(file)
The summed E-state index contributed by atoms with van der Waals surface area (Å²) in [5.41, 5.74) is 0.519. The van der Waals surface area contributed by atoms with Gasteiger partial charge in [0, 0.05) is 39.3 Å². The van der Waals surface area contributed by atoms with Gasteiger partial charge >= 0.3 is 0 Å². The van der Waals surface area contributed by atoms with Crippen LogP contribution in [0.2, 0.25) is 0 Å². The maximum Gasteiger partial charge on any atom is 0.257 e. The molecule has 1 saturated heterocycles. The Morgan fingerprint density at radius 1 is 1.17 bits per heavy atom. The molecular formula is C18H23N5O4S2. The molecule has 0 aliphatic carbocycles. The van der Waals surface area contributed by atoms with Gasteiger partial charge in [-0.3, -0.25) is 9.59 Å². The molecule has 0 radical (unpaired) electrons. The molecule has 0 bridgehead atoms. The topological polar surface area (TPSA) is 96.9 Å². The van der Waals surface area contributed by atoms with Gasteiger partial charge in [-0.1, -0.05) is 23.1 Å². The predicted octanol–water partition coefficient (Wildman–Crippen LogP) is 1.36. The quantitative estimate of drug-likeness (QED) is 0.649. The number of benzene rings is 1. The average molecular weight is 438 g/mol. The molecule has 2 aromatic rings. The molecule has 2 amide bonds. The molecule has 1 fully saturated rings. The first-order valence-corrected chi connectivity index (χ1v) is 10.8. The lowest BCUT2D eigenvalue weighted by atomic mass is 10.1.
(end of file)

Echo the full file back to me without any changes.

The summed E-state index contributed by atoms with van der Waals surface area (Å²) in [5.41, 5.74) is 0.519. The van der Waals surface area contributed by atoms with Gasteiger partial charge in [0, 0.05) is 39.3 Å². The van der Waals surface area contributed by atoms with Gasteiger partial charge >= 0.3 is 0 Å². The van der Waals surface area contributed by atoms with Crippen LogP contribution in [0.2, 0.25) is 0 Å². The maximum Gasteiger partial charge on any atom is 0.257 e. The molecule has 1 saturated heterocycles. The Morgan fingerprint density at radius 1 is 1.17 bits per heavy atom. The molecular formula is C18H23N5O4S2. The molecule has 0 aliphatic carbocycles. The van der Waals surface area contributed by atoms with Gasteiger partial charge in [-0.3, -0.25) is 9.59 Å². The molecule has 0 radical (unpaired) electrons. The molecule has 0 bridgehead atoms. The topological polar surface area (TPSA) is 96.9 Å². The van der Waals surface area contributed by atoms with Gasteiger partial charge in [-0.1, -0.05) is 23.1 Å². The predicted octanol–water partition coefficient (Wildman–Crippen LogP) is 1.36. The quantitative estimate of drug-likeness (QED) is 0.649. The number of benzene rings is 1. The average molecular weight is 438 g/mol. The molecule has 2 aromatic rings. The molecule has 2 amide bonds. The molecule has 1 fully saturated rings. The first-order valence-corrected chi connectivity index (χ1v) is 10.8. The lowest BCUT2D eigenvalue weighted by atomic mass is 10.1.